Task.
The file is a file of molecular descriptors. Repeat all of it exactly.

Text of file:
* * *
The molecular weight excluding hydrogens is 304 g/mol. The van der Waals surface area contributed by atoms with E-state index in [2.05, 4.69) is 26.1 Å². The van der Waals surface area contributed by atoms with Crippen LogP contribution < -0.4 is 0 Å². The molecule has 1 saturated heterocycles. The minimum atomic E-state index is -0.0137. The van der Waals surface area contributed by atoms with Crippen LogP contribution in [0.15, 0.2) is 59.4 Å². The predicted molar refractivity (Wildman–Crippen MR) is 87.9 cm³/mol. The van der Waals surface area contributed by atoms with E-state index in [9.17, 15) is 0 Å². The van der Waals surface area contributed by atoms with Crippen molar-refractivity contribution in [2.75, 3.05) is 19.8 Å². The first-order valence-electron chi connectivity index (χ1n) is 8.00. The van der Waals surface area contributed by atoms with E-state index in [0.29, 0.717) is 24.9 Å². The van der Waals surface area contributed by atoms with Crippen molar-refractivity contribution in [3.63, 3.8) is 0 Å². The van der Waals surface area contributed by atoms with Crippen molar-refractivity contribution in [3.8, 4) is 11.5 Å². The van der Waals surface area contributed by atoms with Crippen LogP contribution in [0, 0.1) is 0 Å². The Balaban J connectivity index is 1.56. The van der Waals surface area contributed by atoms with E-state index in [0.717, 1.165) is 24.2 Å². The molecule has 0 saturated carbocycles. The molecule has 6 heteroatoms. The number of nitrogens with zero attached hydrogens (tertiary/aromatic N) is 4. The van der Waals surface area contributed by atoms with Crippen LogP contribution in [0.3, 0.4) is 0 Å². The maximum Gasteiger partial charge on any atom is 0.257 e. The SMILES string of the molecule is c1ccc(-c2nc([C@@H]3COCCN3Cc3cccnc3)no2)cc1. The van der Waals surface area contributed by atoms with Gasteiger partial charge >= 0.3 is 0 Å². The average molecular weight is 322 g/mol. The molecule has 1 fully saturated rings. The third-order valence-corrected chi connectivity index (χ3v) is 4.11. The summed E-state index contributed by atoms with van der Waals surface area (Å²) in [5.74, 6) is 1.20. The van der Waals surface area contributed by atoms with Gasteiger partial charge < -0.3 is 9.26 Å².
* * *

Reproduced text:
The molecular weight excluding hydrogens is 304 g/mol. The van der Waals surface area contributed by atoms with E-state index in [2.05, 4.69) is 26.1 Å². The van der Waals surface area contributed by atoms with Crippen LogP contribution < -0.4 is 0 Å². The molecule has 1 saturated heterocycles. The minimum atomic E-state index is -0.0137. The van der Waals surface area contributed by atoms with Crippen LogP contribution in [0.15, 0.2) is 59.4 Å². The predicted molar refractivity (Wildman–Crippen MR) is 87.9 cm³/mol. The van der Waals surface area contributed by atoms with E-state index in [9.17, 15) is 0 Å². The van der Waals surface area contributed by atoms with Crippen molar-refractivity contribution in [2.75, 3.05) is 19.8 Å². The first-order valence-electron chi connectivity index (χ1n) is 8.00. The van der Waals surface area contributed by atoms with E-state index in [0.29, 0.717) is 24.9 Å². The van der Waals surface area contributed by atoms with Crippen molar-refractivity contribution in [3.63, 3.8) is 0 Å². The van der Waals surface area contributed by atoms with Crippen molar-refractivity contribution in [3.8, 4) is 11.5 Å². The van der Waals surface area contributed by atoms with Crippen LogP contribution in [0, 0.1) is 0 Å². The Balaban J connectivity index is 1.56. The van der Waals surface area contributed by atoms with E-state index in [0.717, 1.165) is 24.2 Å². The molecule has 0 saturated carbocycles. The molecule has 6 heteroatoms. The number of nitrogens with zero attached hydrogens (tertiary/aromatic N) is 4. The van der Waals surface area contributed by atoms with Crippen LogP contribution in [0.3, 0.4) is 0 Å². The maximum Gasteiger partial charge on any atom is 0.257 e. The SMILES string of the molecule is c1ccc(-c2nc([C@@H]3COCCN3Cc3cccnc3)no2)cc1. The van der Waals surface area contributed by atoms with Gasteiger partial charge >= 0.3 is 0 Å². The average molecular weight is 322 g/mol. The molecule has 1 fully saturated rings. The third-order valence-corrected chi connectivity index (χ3v) is 4.11. The summed E-state index contributed by atoms with van der Waals surface area (Å²) in [5.74, 6) is 1.20. The van der Waals surface area contributed by atoms with Gasteiger partial charge < -0.3 is 9.26 Å².